European stock markets were mixed, with eurozone indices falling and the U.K. benchmark rising after Britain's central bank gave lenders a post-Brexit reprieve from capital building.
The Bank of England, in its twice-yearly financial stability report, relieved lenders of the obligation to hold a so-called countercyclical capital buffer of 0.5% as it seeks to avoid a post-Brexit credit squeeze. The central bank also warned of the impact of a commercial real estate slowdown on lenders, and noted that the U.K.'s current account deficit is a source of fragility.
Meanwhile, a slew of economic data today included European Union figures that put eurozone retail sales back on a growth track in May after stagnation in April. Data also featured upward revisions to Markit's services and composite purchasing managers' indices for the eurozone in June. The indices still fell from May, however, and the services index for the U.K. declined more than expected. Markit said it is expecting second-quarter GDP growth in both the eurozone and the U.K. to halve from the first quarter, coming in at 0.3% and 0.2%, respectively.
The FTSE 100 was recently up 0.51% at 6,555.64. In Frankfurt the Dax fell 1.44% to 9,573.07 and in Paris the Cac 40 was down 1.24% at 4,182.17.
S&P 500 mini futures were down 0.44%.
The pound was recently down 0.86% against the dollar at $1.3173.
Government bond yields in Germany and the U.K. all fell, with the 10-year gilt yield recently down 3 basis points at 0.80%.
Brent crude was down 1.8% at $49.16 per barrel
Silver continued to rise and was recently up 1.03% at $19.79 an ounce. Gold slipped back 0.13% to $1,349.06.
FTSE 100-listed banks were mixed after the Bank of England report, with Royal Bank of Scotland (RBS) and Lloyds (LYG) both down more than 1% but HSBC (HSBC) and Barclays (BCS) higher. The Bank of England's removal of the mandatory capital buffer translates into about £150 billion ($197 billion) of extra lending capacity.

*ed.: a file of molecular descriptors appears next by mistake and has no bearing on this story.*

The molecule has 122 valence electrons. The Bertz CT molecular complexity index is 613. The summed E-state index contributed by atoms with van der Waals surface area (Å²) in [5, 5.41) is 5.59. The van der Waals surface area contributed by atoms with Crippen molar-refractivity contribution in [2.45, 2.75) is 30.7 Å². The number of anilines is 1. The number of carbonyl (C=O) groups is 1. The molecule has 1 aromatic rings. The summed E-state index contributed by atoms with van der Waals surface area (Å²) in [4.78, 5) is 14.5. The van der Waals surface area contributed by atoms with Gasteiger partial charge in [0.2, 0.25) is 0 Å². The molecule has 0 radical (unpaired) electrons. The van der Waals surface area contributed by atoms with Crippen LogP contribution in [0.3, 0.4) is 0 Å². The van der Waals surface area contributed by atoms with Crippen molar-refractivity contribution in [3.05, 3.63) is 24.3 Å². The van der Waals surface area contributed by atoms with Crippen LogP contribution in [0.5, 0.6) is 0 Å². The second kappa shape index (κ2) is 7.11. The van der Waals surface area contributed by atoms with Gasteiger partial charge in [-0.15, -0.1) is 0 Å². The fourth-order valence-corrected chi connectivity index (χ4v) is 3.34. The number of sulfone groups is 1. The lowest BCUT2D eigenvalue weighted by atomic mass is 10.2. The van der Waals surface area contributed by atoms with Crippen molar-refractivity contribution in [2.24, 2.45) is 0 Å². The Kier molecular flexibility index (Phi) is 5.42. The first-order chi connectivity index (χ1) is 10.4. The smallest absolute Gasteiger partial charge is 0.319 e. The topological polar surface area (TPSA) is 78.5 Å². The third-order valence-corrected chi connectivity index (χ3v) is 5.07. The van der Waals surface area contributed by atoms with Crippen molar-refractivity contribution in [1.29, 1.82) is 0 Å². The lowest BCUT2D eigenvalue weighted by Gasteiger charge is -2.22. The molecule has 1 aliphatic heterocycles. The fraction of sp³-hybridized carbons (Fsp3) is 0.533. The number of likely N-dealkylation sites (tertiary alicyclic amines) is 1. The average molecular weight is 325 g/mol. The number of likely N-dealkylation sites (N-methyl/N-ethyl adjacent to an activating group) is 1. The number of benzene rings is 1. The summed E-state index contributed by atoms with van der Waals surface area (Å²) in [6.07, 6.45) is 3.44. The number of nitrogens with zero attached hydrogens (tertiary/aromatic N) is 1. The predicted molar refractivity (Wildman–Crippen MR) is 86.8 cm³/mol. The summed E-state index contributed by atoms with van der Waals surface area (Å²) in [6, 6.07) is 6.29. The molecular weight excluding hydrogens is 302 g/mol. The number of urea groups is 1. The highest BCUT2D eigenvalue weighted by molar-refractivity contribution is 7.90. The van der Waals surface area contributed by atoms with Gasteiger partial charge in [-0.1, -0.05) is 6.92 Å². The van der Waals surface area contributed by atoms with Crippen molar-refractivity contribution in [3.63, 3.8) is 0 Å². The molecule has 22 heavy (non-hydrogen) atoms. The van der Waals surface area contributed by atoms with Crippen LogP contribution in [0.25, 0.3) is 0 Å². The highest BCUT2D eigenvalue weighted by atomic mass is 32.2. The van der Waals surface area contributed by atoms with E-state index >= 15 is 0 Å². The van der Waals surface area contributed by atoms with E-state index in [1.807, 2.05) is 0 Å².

Real estate companies and home builders were once again among the worst performers on the FTSE 100 after Standard Life said yesterday that it has been forced to stop retail investors pulling their money out of a property fund. Home builder Berkeley Group and REITs Land Securities (LNSTY) and British Land (BTLCY) were among the decliners, and Standard Life itself was down more than 3%.
"REIT shares are now in a period of NAV [net asset value] uncertainty with downside risk as funds are forced sellers ahead of the interim earnings," Jefferies analysts said.
St Modwen Properties was recently down almost 9% after it wrote down the value of a development south of the River Thames because of falling house prices.
Apple (AAPL - Get Report) supplier and short-lived bid target Imagination Technologies (IMGTY) was down about 5% after it reported a deeper 2016 loss than expected and revealed it had breached - and then rejigged- a debt covenant with HSBC.
In Paris Iliad (ILIAY) edged lower after Bloomberg reported the wireless services operator was in exclusive talks with Hutchison and VimpelCom about buying Italian assets. The Italian wireless services units of Hutchison and VimpelCom are attempting to merge but face antitrust obstacles in Brussels.
In Milan Monte dei Paschi fell about 8% to a new record low after the bank said yesterday the European Central Bank had ordered it to deal with its bad loans. The European Commission said it was in talks with the Italian government about ways to help Italian banks without imposing losses on retail investors.
Asian stocks were mixed on Tuesday as the Australian central bank kept rates on hold and services sector PMIs pointed to slowing growth in China and a contraction in Japan.
PMI data showed a large leap in the Chinese services sector PMI, as compiled by Caixin and Markit, though this wasn't enough to prevent a fall in the overall composite index to 50.3 from 50.5. The composite reading signals the slowest growth rate for four months marked the third monthly decline in a row.
In Japan the services sector PMI fell into contraction territory, coming in at 49.4, down from 50.4, as new orders fell. The composite index fell to 49.0 from 49.2 in data which builds the case for the government of Prime Minister Shinzo Abe to bring forward an expected package of stimulus measures and for the Bank of Japan to cut rates again as early as this month.
The S&P/ASX 200 index fell 1.01% to 5,228.00 after the Reserve Bank of Australia left the cash rate unchanged at 1.75%.
The Australian dollar was recently down 1.02% against the dollar at 75.05 cents.
The Nikkei 225 was down 0.67% at 15,669.33 and the Topix was down 0.42% at 1,256.64 .
Uniqlo owner Fast Retailing was down 4.2% after it reported slowing sales growth in the domestic market.
The Hang Seng was down 1.42% at 20,760.63.
The CSI 300 was up 0.0.8% at 3,207.38.